The Spiral Road contains the origin for the opening of Monty Python's Flying Circus (1969). Rock Hudson wanders aimlessly through the jungle confused to his identity, while his beard grows long and his clothes wind up in tatters. Finally he comes to a clearing where there is a pool. He sees his reflection and exclaims, "It's..." But instead of an offstage voice saying Monty Python's Flying Circus, he just says, "It's... me!". See more »
One of Rock Hudson's best dramatic performances is to be found in The Spiral Road. Coming in the midst of all those screen comedies he made with Doris Day and others it's often overlooked. But don't you overlook it.
The Spiral Road casts Rock Hudson back in the day when Indonesia was a colonial possession of the Dutch and called the Dutch East Indies. Rock is a newly minted doctor his education paid for by the Netherlands and he owes them five years of colonial service. But he intends to make it pay for him.
His intention upon arriving in Batavia which is what Jakarta was called way back when is to wangle service with Burl Ives who is a doctor who has a great reputation of treating leprosy. But he also hasn't published in 20 years and his knowledge with a little editing from Rock would land him a top research job.
Ives is a crusty old soul, but a real humanitarian, a kind of Albert Schweitzer wrapped in burlap. They take to each other even after Ives finds out what Hudson's doing and even after Hudson's sweetheart Gena Rowlands comes in from the Netherlands to be with him. They even marry though she stays in Batavia weeks at a time.
Hudson's going through a spiritual crisis and is convinced of the fact that he needs nothing in the way of any kind of faith to help him in life. His father was a bible thumping hypocrite, a modern day Pharisee as he describes him. It's turned him into quite the atheist.
He's going to need something to refuel his psyche when he's caught out in the jungle matching wits with a witch doctor on his own turf. Those last 20 minutes or so when Rock the matinée idol turns into something like Cro-Magnon man are something to see.
The Spiral Road is not a pretty picture of colonialism, in this case the Dutch variety. The scenes of the drunken revelry among the rich planters with Ives even joining in the fun are revealing. One of the best performances in the film is that of Phillip Abbott as another doctor who has totally assumed an air of white supremacy to mask a whole lot of insecurities.
The opposite of him is Geoffrey Keen who is a member of the Salvation Army and who runs the leper colony. One of the most moving scenes in the film is Keen, Ives, and Hudson at the bedside of Keen's wife who has become a leper. She's never shown because of the curtains around her bed, but it's clear she's in the final stages. Keen is concerned for her, but not much more so than he is for all the people in his charge. Another key scene is when Hudson and Ives discuss his recommendations based on Ives's case study notes. It sounds like a plea for privatization which you hear often these days from folks on the right. Get rid of the ones who are able to fend for themselves and a non-religious run colony is the best way to do it. The problem says Ives is that due to the misconceptions about leprosy these people have no place else to go.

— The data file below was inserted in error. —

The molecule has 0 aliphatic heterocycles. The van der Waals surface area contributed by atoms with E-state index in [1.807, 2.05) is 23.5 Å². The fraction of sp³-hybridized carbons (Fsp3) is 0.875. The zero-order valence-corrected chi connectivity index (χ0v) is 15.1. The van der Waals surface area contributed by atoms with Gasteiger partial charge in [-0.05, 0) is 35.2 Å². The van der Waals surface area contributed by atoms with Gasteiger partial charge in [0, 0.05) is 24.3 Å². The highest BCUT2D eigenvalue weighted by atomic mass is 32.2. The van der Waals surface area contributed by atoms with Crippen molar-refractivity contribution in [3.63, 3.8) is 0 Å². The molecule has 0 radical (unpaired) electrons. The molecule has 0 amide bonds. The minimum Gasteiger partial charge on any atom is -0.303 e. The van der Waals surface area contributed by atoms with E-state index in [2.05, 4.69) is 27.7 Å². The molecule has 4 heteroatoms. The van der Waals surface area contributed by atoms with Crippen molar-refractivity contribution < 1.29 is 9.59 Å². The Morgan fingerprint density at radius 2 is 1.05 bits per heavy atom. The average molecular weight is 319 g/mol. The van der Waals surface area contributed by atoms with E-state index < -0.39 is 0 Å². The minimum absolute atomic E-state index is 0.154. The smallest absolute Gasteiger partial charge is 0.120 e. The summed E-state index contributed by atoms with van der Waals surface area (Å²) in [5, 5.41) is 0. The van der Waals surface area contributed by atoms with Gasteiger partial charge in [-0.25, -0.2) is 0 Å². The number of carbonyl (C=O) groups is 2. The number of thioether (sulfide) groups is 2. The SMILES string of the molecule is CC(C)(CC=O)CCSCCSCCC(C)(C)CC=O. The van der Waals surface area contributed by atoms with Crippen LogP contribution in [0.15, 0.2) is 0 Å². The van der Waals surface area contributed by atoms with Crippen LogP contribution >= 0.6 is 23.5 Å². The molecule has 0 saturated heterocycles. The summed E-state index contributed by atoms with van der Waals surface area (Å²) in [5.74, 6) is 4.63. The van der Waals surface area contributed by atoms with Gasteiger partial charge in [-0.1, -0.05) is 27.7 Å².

Some viewers might also object to The Spiral Road's overtly Christian message. One of the other characters is a native Moslem doctor who also falls prey to that witch doctor and Hudson's character remarks that his prayer rug wasn't enough to keep him from any harm. Of course atheist, Christian, and Moslem are all not playing in their own ballpark.
Despite the great acting and the wonderful location color cinematography which will remind you a lot of The Mission. It should because The Spiral Road was also shot in Surinam when it was still Dutch Guiana. The Spiral Road's message is not all that clear. It wants to be Christian, but can't quite come to grips with the concept.
I think that Hamlet said it best when he remarked to Horatio that "there are more things in heaven and earth than are dreamed of in your philosophy." That's the message the film gives out.
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